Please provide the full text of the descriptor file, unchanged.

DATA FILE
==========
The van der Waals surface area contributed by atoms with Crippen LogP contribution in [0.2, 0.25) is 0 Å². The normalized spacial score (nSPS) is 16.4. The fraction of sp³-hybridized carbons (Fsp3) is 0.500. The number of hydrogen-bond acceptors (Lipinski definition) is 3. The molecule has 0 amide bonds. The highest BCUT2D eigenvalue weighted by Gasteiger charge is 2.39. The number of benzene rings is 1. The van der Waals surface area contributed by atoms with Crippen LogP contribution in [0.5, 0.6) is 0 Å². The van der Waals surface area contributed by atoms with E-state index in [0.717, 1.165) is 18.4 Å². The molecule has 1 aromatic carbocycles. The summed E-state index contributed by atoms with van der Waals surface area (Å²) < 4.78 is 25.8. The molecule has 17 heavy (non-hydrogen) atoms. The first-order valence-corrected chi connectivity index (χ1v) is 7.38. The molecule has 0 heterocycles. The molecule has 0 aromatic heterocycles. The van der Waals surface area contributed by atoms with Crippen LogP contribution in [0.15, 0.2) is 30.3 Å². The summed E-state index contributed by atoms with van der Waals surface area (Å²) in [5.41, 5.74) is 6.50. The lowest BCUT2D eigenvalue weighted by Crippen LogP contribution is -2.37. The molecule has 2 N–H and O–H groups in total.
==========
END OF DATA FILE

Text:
The van der Waals surface area contributed by atoms with Crippen LogP contribution in [0.2, 0.25) is 0 Å². The normalized spacial score (nSPS) is 16.4. The fraction of sp³-hybridized carbons (Fsp3) is 0.500. The number of hydrogen-bond acceptors (Lipinski definition) is 3. The molecule has 0 amide bonds. The highest BCUT2D eigenvalue weighted by Gasteiger charge is 2.39. The number of benzene rings is 1. The van der Waals surface area contributed by atoms with Crippen LogP contribution in [0.5, 0.6) is 0 Å². The van der Waals surface area contributed by atoms with E-state index in [0.717, 1.165) is 18.4 Å². The molecule has 1 aromatic carbocycles. The summed E-state index contributed by atoms with van der Waals surface area (Å²) < 4.78 is 25.8. The molecule has 17 heavy (non-hydrogen) atoms. The first-order valence-corrected chi connectivity index (χ1v) is 7.38. The molecule has 0 heterocycles. The molecule has 0 aromatic heterocycles. The van der Waals surface area contributed by atoms with Crippen LogP contribution in [0.15, 0.2) is 30.3 Å². The summed E-state index contributed by atoms with van der Waals surface area (Å²) in [5.41, 5.74) is 6.50. The lowest BCUT2D eigenvalue weighted by Crippen LogP contribution is -2.37. The molecule has 2 N–H and O–H groups in total.